Faxon stitches up her future
Casper – Every young person has a dream. Some want to be firemen, others doctors and still others astronauts. But for Abigail Faxon of the Casper FFA chapter, the dream was to become a veterinarian.
“I have wanted to become a veterinarian since I was three years old,” she says, but while other people her age might not have much of a plan to attain their goal, Faxon had a plan from the age of 12 to get her there.
Goose Egg Embroidery is a Casper custom embroidery business owned and operated by Faxon. For the last four years, she has served the Casper area while saving money for vet school.
Faxon was asked how she began and says, “We found a big embroidery machine in Washington, and we hauled it home with my first market steers in the back of a trailer.”
She continues, “It became my SAE (supervised agricultural experience) for FFA.”
Starting with this one machine, Faxon began to develop a business and FFA project that would help to secure her future.
Apparently, it is not as easy as one might think to run an embroidery machine. Faxon was met with her fair share of problems when it came to operating her machine at first.
She says, “When we got it home, we did not know how to run it. Through trial and error, my dad and I figured it out.”
Working with her father Greg, Faxon quickly learned how to operate and run her equipment.
“It took me several months to learn the whole embroidery machine and computer system,” Faxon explains.
She has also become proficient in pricing, bookkeeping and taxes.
Fast forward to present day and Goose Egg Embroidery is a thriving business.
Still operating with that one machine, Faxon serves many local businesses and community members. She has several customers that are quite regular with her business.
Her clientele range from other agriculture producers and the 4-H program to a local auto-body shop.
While her workload is fairly light during the year, Christmas is often her most busy time.
Faxon says, “I’m really busy at Christmas time. People like embroidered gifts.”
Building the future
With such great business, it only seems natural that Faxon would want to expand Goose Egg Embroidery in the near future. However, this is not the case.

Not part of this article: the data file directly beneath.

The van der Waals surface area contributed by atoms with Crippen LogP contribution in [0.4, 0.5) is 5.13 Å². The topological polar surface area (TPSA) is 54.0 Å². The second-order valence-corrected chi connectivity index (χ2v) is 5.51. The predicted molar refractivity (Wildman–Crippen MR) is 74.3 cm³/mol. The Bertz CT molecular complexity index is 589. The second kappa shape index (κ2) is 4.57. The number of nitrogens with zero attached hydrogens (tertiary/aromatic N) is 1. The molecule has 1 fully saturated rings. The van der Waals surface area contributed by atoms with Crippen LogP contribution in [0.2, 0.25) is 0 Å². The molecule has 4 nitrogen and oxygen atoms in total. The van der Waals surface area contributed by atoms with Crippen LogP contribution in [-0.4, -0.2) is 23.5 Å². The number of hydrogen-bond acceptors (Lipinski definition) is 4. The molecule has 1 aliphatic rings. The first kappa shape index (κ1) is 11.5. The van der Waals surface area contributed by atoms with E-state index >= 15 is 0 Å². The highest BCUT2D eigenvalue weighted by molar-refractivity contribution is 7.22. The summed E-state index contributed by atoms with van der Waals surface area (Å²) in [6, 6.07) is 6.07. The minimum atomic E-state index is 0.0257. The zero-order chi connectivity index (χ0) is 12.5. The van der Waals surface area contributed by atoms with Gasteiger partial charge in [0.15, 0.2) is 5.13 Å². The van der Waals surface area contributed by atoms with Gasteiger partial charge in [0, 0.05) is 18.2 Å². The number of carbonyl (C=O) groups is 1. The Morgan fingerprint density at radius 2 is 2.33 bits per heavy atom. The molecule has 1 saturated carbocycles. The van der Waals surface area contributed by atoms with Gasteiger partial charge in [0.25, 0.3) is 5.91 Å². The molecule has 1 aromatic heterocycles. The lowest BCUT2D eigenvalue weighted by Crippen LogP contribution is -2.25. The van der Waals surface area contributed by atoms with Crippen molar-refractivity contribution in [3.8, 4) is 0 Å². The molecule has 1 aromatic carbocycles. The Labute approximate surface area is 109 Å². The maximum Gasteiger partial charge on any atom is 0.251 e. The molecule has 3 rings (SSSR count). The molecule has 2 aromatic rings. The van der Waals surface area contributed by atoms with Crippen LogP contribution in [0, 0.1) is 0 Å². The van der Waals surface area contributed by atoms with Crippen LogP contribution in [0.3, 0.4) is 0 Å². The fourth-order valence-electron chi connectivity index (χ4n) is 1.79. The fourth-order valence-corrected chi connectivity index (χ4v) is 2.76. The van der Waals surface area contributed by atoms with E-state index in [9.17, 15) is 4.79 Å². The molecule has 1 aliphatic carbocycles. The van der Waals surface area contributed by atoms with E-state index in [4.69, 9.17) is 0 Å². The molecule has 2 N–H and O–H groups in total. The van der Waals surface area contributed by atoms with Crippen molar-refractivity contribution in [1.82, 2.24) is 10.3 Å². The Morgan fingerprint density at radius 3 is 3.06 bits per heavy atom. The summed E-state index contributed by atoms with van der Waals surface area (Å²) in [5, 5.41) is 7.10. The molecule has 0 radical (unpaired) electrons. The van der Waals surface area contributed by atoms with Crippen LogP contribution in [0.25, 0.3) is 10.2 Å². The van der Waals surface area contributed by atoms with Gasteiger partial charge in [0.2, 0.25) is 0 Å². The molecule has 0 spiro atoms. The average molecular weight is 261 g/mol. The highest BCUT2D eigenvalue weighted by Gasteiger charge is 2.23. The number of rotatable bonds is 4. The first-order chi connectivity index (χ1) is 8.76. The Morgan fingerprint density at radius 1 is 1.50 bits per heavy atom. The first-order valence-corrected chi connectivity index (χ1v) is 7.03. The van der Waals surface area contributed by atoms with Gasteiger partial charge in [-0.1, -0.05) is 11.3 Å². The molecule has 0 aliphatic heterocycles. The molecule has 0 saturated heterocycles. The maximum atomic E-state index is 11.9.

On her plans for expansion, Faxon comments, “Right now, I want it to stay how it is. I don’t plan on buying anything new. It works for me, and new machines are pretty expensive.”
Quite comfortable with her current workload and operation, Faxon is content to continue her business as it is.
However, she was also asked about her long-term goals for Goose Egg Embroidery. Does she plan on continuing it after vet school? If so, to what scale?
Faxon had an answer: “I will probably keep the machine, but I won’t have the business. I’ll mostly do things for close friends.”
Other FFA work
Though busy with embroidery work, Faxon still has other FFA goals to work toward.
She continues to show market beef at the county fair.
When asked about them, she says, “I really love the cattle. I have two heifers and am getting another one.”
She also shows chickens and swine at the fair. She has been very successful over the years, particularly in the poultry contest.
Even with all of these animals, she still finds the time to keep up her embroidery business.
Faxon is also very active within the Casper FFA Chapter.
For the last two years she has completed agri-science research projects that she submitted to the Wyoming State FFA Agriscience Fair.
She has competed on the FFA Veterinary Science team, the Agriculture Sales and Service team, the Poultry Judging team and many others. She has also run for a chapter office. While she unfortunately didn’t receive an office this year, Faxon plans on running again next year.
She also participates in the local 4-H program and shows animals there as well.
A look forward
Faxon plans on doing her undergraduate study at the University of Wyoming, receiving a four-year degree. Afterwards, she plans to either attend Colorado State University or Washington State University to receive her degree in veterinary medicine.
With Faxon’s drive and passion for her future, she will continue to go far in everything she does. When she hangs up her professional embroidery hat and dons her white coat to begin serving her four-legged patients, she will do it with the same planning and passion she has now.
Wilson Stewart is an intern for the Wyoming Livestock Roundup. Send comments on this article to firstname.lastname@example.org.